ANIMAL PRODUCTION PROJECT SUMMARY
Our overarching goal is to develop strategies and technologies for reducing costs of beef production, including enhanced efficiency of nutrient utilization and improved reproductive performance. Feed intake levels resulting in adequate body energy stores are widely believed essential for successful reproduction. Feed consumption and replacement of cows culled for reproductive failure are two primary determinants of cost of beef production. Producers seek to optimally match nutritional environment and genotype to obtain high rates of reproduction. This optimization is complicated by the symbiotic interplay between host animal and rumen microbial populations. Our approach is of necessity long-term and multi-disciplinary, involving genetics, physiology, nutrition, and microbial metagenomics. This proposal brings to fruition ongoing research and establishes new lines of investigation. Four distinct cattle populations are used: Line 1 Hereford, an intercross (CGC) of Charolais (25%), Red Angus (50%) and Tarentaise (25%), and two predominantly Hereford-Angus crossbred herds. Line 1 Hereford cattle are ~30% inbred, with consequently reduced fitness, and have close ties to the bovine genome sequence and the general US Hereford population. These characteristics facilitate assessing genetic factors affecting fitness and assure relevance to the industry. Two distinct nutritional environments will be imposed on the CGC population to challenge the nutrition-reproduction interrelationship. One Hereford-Angus cowherd provides donor and recipient females for studies using embryo transfer. The other Hereford-Angus cowherd calves in two distinct timeframes and thus has differential synchrony between nutritional value of range forage and nutrient requirements of the cows. To address a broad spectrum of customer interests, we envision a mixture of basic investigations and applied studies.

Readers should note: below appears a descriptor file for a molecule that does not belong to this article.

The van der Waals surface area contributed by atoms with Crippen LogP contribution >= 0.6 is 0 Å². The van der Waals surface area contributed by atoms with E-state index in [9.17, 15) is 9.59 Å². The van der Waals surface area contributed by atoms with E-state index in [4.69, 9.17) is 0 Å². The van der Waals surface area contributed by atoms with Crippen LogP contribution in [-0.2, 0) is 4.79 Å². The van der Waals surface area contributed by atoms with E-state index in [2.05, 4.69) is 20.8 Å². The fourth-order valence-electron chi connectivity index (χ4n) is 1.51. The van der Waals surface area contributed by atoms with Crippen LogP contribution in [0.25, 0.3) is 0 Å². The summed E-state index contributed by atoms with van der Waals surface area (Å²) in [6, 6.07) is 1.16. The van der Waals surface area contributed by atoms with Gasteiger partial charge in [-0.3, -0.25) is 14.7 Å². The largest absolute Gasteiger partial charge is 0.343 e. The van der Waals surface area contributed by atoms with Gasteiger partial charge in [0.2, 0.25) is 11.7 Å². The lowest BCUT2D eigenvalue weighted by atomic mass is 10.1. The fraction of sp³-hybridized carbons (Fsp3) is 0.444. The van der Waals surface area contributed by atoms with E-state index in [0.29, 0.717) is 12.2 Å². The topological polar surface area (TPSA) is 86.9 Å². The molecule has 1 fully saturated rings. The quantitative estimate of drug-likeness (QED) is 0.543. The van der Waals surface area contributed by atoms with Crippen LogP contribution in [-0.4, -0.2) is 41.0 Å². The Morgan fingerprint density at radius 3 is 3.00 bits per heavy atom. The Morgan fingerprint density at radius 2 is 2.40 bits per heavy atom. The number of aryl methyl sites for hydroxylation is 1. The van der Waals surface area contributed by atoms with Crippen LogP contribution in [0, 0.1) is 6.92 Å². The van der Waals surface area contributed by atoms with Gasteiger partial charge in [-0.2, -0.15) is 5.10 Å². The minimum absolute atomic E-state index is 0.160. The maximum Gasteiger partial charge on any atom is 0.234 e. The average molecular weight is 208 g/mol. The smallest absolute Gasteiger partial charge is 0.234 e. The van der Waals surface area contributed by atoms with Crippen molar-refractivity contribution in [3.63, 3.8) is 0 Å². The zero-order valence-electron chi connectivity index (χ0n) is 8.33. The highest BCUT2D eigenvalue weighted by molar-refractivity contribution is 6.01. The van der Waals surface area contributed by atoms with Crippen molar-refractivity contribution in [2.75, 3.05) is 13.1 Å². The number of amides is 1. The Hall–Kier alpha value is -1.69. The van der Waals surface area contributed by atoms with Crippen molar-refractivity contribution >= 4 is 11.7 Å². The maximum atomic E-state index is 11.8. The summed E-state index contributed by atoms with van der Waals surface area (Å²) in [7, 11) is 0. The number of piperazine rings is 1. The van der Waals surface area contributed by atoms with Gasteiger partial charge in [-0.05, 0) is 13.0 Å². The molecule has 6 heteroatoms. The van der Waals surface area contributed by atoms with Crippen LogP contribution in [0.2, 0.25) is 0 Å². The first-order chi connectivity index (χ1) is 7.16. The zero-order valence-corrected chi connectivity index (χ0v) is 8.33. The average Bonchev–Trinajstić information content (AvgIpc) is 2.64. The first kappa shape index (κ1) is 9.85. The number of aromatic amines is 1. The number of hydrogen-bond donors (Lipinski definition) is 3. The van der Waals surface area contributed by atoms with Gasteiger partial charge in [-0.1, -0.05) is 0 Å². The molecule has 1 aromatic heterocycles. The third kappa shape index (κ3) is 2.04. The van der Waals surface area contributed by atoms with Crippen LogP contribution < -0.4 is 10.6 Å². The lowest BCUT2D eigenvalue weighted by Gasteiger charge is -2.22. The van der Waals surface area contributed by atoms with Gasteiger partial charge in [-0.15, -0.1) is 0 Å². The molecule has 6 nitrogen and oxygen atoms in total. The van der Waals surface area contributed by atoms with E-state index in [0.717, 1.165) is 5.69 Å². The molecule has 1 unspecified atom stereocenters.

USDA, ARS Fort Keogh Livestock and Range Research Laboratory